The Final Fight | 09.14

Black Man

To PrEP Or Not To PrEP?

As someone who is both black and gay, I’m in one of the highest-risk categories for HIV infection… so why am I so wary about PrEP?


The specter of HIV infection has been a part of my sex life since sex became a part of my life, so in theory, I should be happy about the existence of PrEP. I should be exalting its praises from the rooftops, talking about it to everyone, and practically begging my doctor to put me on the little blue pill that is supposed to protect me from HIV and free me from the fear of slipping up and becoming “just another statistic.”

As someone who is both black and gay, I’m in one of the highest-risk categories for HIV infection. I should be running to the pharmaceutical industry to protect me from HIV since the percentages and numbers so clearly indicate that a great deal of people in my group are having problems doing it for themselves, so why am I so wary about PrEP?

I’m wary about PrEP because the amazing efficacy rates that are being touted come from small sample sizes of people who were doing PrEP in conjunction with steady condom use.

I’m wary about PrEP because I have a sneaking suspicion that introducing a very powerful drug used to fight HIV into my HIV negative body isn’t going to be consequence free.

I’m wary about PrEP because I don’t have a huge problem with wearing condoms. They’re actually a badge of honor.

One of the very first gay people I was ever exposed to was the great HIV/AIDS activist Pedro Zamora on the (first) San Francisco season of The Real World, and my 11 year old burgeoning gay self made the powerful and tragic connection between being gay, having sex, and facing death.

Then, safe sex was all the rage, and although I had only the slightest idea what any kind of sex was, I knew I’d be having it with a condom. Condoms were cool. Condoms were safe. Condoms were what mature adults who were sexually confident used.

Condom use meant that you cared about yourself and you cared about your partner, no matter what kind of an encounter you had.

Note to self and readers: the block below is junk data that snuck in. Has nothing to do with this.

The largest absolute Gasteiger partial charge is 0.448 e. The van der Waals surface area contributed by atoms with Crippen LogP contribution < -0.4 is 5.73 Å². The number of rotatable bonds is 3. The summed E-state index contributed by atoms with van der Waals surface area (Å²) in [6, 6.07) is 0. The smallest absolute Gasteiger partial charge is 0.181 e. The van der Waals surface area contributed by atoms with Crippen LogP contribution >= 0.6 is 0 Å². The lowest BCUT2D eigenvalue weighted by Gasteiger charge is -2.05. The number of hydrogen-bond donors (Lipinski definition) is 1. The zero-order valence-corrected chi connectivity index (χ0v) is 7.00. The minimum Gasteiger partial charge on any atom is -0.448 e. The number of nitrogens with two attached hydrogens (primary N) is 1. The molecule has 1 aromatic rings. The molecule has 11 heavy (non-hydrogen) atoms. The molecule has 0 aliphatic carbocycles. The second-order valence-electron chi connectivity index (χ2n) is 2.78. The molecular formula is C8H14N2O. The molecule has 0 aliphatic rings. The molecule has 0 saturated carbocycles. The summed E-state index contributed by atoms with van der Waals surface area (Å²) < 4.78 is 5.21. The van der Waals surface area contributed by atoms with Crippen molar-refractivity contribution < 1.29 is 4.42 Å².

PrEP scares me. The cavalier way that people talk about it scares me. The fact that we don’t know the long-term effects of the drug on the bodies of HIV negative people scares me. The fact that so many gay guys have online profiles that indicate that they’re “negative and on PrEP,”—a none too subtle invitation for bareback sex—scares me. The fact that there seems to be a very subtle marketing campaign supporting it gives me the creeps.

If PrEP truly is the silver bullet that kills the monster that is HIV infection and this battle is won not because our community stood up and decided to protect ourselves and one another, but because pharmaceutical company research found a way to put an entire community on a lifetime regimen of powerful drugs, it would be a sorry state of affairs.

There was a very controversial (and very good) article in a recent edition of New York Magazine where a young gay man on PrEP was quoted as saying “I deserve this,” in reference to the freedom to have unprotected sex.

Pardon me if I’m wrong, but the right to have unprotected sex is far down on the list of things that I feel entitled to as a gay man.

I feel entitled to equal rights. I feel entitled to protection from employment discrimination. I feel entitled to walk down the street holding my date’s hand freely without the fear of being a target of physical violence. I don’t feel entitled to unprotected sex. Have I had it? Of course. I’m as human as anyone else, and humans sometimes fall short of high expectations that we set for ourselves. But whenever it happened outside of the confines of a relationship, I felt a sense of loss of the empowerment that condom use gives me.

I still believe that condom use is key. I still believe that using them protects both me and my partners regardless of our status.

I don’t see condoms as a barrier to closeness with my partners. In fact, I see them as quite the opposite. Condoms bring me closer to my partners, and the simple act of using them is a nod to the countless lives that have been lost to the HIV epidemic. It is still too soon to forget all the lives that were lost, and it is still just too soon for me to take PrEP. I’m making the decision not to PrEP, and it’s ultimately the decision that is right for me.